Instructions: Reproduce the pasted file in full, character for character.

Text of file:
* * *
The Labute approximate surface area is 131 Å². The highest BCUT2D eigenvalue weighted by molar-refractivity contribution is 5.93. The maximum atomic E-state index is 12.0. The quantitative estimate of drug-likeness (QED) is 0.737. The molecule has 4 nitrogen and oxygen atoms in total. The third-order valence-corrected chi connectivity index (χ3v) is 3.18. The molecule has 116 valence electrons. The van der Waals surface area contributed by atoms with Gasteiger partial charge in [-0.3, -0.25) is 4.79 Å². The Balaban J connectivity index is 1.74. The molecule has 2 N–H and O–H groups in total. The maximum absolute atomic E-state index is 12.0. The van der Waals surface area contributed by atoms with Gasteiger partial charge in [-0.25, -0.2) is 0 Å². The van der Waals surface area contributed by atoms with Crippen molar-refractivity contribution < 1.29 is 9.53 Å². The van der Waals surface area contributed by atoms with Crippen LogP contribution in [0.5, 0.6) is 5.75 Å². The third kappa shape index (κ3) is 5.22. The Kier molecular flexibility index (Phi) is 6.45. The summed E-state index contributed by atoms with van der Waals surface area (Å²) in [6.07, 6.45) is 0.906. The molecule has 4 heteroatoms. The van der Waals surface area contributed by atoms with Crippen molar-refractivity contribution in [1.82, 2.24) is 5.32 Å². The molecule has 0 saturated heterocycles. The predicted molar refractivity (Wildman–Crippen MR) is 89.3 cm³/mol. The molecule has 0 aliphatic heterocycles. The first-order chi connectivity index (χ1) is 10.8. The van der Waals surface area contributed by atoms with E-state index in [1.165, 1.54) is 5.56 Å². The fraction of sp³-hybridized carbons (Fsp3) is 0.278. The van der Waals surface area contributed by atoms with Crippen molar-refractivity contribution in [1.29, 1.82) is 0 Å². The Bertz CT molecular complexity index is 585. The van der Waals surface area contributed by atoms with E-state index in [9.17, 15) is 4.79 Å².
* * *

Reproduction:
The Labute approximate surface area is 131 Å². The highest BCUT2D eigenvalue weighted by molar-refractivity contribution is 5.93. The maximum atomic E-state index is 12.0. The quantitative estimate of drug-likeness (QED) is 0.737. The molecule has 4 nitrogen and oxygen atoms in total. The third-order valence-corrected chi connectivity index (χ3v) is 3.18. The molecule has 116 valence electrons. The van der Waals surface area contributed by atoms with Gasteiger partial charge in [-0.3, -0.25) is 4.79 Å². The Balaban J connectivity index is 1.74. The molecule has 2 N–H and O–H groups in total. The maximum absolute atomic E-state index is 12.0. The van der Waals surface area contributed by atoms with Gasteiger partial charge in [-0.25, -0.2) is 0 Å². The van der Waals surface area contributed by atoms with Crippen molar-refractivity contribution < 1.29 is 9.53 Å². The van der Waals surface area contributed by atoms with Crippen LogP contribution in [0.5, 0.6) is 5.75 Å². The third kappa shape index (κ3) is 5.22. The Kier molecular flexibility index (Phi) is 6.45. The summed E-state index contributed by atoms with van der Waals surface area (Å²) in [6.07, 6.45) is 0.906. The molecule has 4 heteroatoms. The van der Waals surface area contributed by atoms with Crippen molar-refractivity contribution in [1.82, 2.24) is 5.32 Å². The molecule has 0 saturated heterocycles. The predicted molar refractivity (Wildman–Crippen MR) is 89.3 cm³/mol. The molecule has 0 aliphatic heterocycles. The first-order chi connectivity index (χ1) is 10.8. The van der Waals surface area contributed by atoms with E-state index in [1.165, 1.54) is 5.56 Å². The fraction of sp³-hybridized carbons (Fsp3) is 0.278. The van der Waals surface area contributed by atoms with Crippen molar-refractivity contribution in [1.29, 1.82) is 0 Å². The Bertz CT molecular complexity index is 585. The van der Waals surface area contributed by atoms with E-state index in [9.17, 15) is 4.79 Å².